• How can we re-design these?
  • Org design aesthetics - design thinking

    1. 1. Aesthetics&Origination Design&Design ThinkingGregg Gullickson
    2. 2. 2
    3. 3. 4Aesthetics
    4. 4. 5Can organizations be beautiful?More specifically can organizationaldesigns be beautiful?Tim Brown - IDEOhttp://designthinking.ideo.com/?p=451
    5. 5. 6We shape our buildingsand thenOur buildings shape usWinston Churchillorganizationsorganizations them
    6. 6. 7Organizations areliving things.This isn’t ametaphor.It is the way it is.Richard Tanner Pascale
    7. 7. 8For millennia, humans have tried to comprehend the wing byexamining its parts and from different points of view.But the whole wing is much more than the sum of its elements andstructures: It is in the whole that beauty and grace emergealongside breathtaking performance.Paul Clements and Others – Documenting Software Architecture
    8. 8. 9Aesthetics is a branch of philosophy dealing withthe nature of beauty, art, and taste, and with thecreation and appreciation of beauty.Aesthetics studies new ways of seeing and ofperceiving the world.SeeDo Think
    9. 9. 10
    10. 10. 11In organization design, aesthetic considerationsinclude clarity and simplicity, recognizable repeatingpatterns, and graceful harmony among designelements.
    11. 11. 12Aesthetics happen.Porter Arneill
    12. 12. 13OrganizationDesignHasaAffectsPeople+Employees+Customers+StakeholdersAestheticAffectsHasaDesignThinkinDesignerMakesHasaFunctionHasaAffectsTakesintoaccount
    13. 13. 14OrganizationDesignHasaAffectsPeople+Employees+Customers+StakeholdersAestheticsAffectMany companies have beenembracing a whole-systemsapproach to service andproduct design built on a userexperience foundation.Could this work for org designalso – user/human/people-centered org design?HasaDesignThinkinDesignerMakesHasa
    14. 14. 15
    15. 15. 16
    16. 16. 17Engineering NatureArchitecture –Design Thinking
    17. 17. 18Design Thinking
    18. 18. 19DT
    19. 19. 20You cannot think your way intoa new way of acting, you haveto act your way into a new wayof thinking – the late Jerry Sternin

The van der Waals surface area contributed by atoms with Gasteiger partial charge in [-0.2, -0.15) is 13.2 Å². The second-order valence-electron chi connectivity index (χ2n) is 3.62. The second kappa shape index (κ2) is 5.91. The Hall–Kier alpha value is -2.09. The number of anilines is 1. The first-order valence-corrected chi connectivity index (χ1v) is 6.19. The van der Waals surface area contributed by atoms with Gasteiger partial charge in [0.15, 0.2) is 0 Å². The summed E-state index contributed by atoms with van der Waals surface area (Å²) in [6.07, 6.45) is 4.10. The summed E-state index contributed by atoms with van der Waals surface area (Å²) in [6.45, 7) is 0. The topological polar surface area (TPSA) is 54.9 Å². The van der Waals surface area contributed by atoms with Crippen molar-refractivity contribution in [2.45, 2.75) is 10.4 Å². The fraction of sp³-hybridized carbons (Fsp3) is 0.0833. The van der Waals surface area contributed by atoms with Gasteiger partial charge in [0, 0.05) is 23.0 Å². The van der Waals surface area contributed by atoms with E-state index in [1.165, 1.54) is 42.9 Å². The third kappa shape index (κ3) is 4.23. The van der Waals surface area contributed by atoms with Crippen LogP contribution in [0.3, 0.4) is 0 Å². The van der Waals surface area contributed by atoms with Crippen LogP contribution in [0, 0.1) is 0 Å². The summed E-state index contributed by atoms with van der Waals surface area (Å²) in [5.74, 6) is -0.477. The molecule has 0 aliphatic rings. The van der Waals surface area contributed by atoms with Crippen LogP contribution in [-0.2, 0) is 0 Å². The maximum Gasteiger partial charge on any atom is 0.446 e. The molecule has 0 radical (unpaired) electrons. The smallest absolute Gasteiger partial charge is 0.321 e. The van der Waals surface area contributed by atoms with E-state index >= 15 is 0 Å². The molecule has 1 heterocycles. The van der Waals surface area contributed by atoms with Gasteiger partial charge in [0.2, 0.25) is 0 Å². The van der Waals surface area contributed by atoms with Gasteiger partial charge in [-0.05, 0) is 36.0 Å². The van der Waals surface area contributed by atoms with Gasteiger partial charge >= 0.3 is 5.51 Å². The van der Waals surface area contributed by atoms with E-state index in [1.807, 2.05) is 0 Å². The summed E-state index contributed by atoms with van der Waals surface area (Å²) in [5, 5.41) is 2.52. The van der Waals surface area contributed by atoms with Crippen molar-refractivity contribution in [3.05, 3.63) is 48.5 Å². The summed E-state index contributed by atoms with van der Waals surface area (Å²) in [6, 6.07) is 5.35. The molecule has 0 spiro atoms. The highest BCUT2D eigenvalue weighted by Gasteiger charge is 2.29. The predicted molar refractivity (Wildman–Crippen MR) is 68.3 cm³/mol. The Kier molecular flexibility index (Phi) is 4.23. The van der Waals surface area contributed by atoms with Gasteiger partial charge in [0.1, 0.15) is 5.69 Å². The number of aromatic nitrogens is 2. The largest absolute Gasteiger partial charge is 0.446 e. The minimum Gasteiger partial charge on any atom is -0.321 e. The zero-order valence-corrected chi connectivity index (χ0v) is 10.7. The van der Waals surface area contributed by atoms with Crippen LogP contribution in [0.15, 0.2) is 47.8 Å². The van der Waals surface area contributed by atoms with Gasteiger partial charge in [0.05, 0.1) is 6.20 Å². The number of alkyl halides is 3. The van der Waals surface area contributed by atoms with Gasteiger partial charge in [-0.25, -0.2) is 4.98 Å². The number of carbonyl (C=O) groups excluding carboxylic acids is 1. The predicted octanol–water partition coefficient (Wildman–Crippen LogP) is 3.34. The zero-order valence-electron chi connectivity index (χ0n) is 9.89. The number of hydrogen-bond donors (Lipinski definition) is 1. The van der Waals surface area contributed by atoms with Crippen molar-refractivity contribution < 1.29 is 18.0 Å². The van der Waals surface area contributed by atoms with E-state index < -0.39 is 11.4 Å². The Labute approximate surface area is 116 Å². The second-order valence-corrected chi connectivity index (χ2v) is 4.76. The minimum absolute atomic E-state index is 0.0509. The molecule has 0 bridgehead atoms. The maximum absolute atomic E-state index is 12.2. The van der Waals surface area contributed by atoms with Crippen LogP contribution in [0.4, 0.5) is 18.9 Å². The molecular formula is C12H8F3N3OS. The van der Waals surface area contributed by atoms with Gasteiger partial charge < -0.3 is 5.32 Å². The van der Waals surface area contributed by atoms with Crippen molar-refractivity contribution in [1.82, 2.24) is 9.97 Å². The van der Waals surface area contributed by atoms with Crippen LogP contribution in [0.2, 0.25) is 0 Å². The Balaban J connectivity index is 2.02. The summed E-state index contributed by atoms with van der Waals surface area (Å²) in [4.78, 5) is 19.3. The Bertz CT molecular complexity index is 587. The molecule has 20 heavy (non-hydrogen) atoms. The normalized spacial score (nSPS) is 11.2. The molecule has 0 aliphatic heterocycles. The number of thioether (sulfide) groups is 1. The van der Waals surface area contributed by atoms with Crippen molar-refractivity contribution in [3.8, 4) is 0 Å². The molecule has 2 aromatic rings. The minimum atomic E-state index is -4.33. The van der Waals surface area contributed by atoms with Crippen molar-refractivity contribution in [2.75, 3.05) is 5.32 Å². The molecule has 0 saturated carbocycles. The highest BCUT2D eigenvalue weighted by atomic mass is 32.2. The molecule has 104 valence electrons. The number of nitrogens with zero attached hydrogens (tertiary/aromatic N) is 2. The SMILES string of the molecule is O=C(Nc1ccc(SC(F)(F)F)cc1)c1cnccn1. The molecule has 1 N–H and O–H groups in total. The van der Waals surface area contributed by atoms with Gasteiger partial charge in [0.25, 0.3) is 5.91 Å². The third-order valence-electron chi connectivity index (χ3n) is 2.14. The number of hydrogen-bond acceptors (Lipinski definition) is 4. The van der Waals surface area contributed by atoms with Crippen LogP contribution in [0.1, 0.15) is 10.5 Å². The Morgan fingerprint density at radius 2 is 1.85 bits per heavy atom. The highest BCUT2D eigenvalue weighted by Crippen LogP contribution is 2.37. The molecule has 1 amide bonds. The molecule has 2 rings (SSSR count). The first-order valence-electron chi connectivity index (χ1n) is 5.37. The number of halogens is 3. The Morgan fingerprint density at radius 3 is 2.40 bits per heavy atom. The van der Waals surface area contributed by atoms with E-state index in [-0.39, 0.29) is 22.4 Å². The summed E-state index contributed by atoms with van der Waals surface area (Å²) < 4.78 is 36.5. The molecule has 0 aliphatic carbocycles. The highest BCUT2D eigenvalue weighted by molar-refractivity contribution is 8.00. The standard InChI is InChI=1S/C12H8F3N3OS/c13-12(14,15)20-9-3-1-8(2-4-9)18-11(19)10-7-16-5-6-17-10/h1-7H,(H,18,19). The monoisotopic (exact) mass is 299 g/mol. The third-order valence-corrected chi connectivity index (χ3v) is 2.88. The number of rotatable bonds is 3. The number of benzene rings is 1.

20. 20. 21But like art and qualitative inquiry,design thinking can be viewed muchless as something that you do, butrather a way of positioning oneselfrelative to the topic of interest.
    21. 21. 22Self – Team – Organization– Society – Fad/TBU?
    22. 22. 23Mindset
    23. 23. 24EmpathyIntegrative thinkingOptimismExperimentationCollaboration
    24. 24. 25May I have an empathy grande –no make it a venti?
    25. 25. 26EHF
    26. 26. 27Integrative Thinkerfor the Ages
    27. 27. 28Thanks to Dan Heath forthe idea – Read Switch
    28. 28. 29I am an optimist. It doesnot seem too much use beinganything else.
    29. 29. 30William ShakespeareHenry Wadsworth LongfellowA. A. MilneLaura Ingalls WilderHelen KellerCarl RogersFred RogersDick ClarkDonna ReedJacqueline Kennedy OnassisNeil DiamondTom BrokawJames HerriotAnnie DillardJames TaylorJulia RobertsScott BakulaTerri GrossAmy TanJohn F. Kennedy, Jr.Lisa Kudrow
    30. 30. 31
    31. 31. 32Bewareof theBig FixExperimentation
    32. 32. 33New CollaborationThe Stanford Graduate School of Business isdeveloping new multidisciplinary programswith the seven other schools at StanfordUniversity and serving as a resource inpreparing leaders for the 21st century.
    33. 33. 34Doing
    34. 34. 35Anyquestions?Tim Brown’s –
    35. 35. 36Where do you find good ideas?Do you often find ideas that change everything ina windowless conference room, with bottled wateron the side table and a circle of critics andskeptics wearing suits looking at you as theclock ticks down to the 60 minutes allocated forthis meeting? If not, then why do you keeplooking for them there? The best ideas come outof the corner of our eye, the edge of ourconsciousness, in a flash. They are the result ofmisdirection and random collisions, not agrinding corporate onslaught. And yet we wastebillions of dollars in time looking for themwhere theyre not.A practical tip: buy a big box of real woodenblocks. Write a key factor/asset/strategy on eachblock in big letters. Play with the blocks. Buildconcrete things out of non-concrete concepts.Uninvite the devils advocate, since the devildoesnt need one, hes doing fine.Have fun. Why not? It works.
    36. 36. 37It’s not abouttools, it’sabout ideas(but there are a lot ofneat tools – a few inthe back-up slides)
    37. 37. 38Org designStrategic planningTeam buildingCommunicationsStakeholder managementCulture changeLeadership coachingProblem solvingITDTDT
    38. 38. 39Let’s let go of“resistance to change”and“burning platforms”What Change Will We Help Design?
    39. 39. 40
    40. 40. 41
    41. 41. 42
    42. 42. 43
    43. 43. 44
    44. 44. 45
    45. 45. 46
    46. 46. 47References
    47. 47. 48
    48. 48. 49For more on DT
    49. 49. 50http://sloanreview.mit.edu/the-magazine/files/saleable-pdfs/50410.pdf
    50. 50. 51http://usacac.army.mil/CAC2/MilitaryReview/Archives/English/MilitaryReview_20090430_art016.pdf
    51. 51. 52Tools
    52. 52. 53HearHear CreateCreate DeliverDeliverIDEO –Thanks forsharing(shouldn’twe?)http://www.ideo.com/work/item/human-centered-design-toolkit/
    53. 53. 54
    54. 54. 55
    55. 55. 56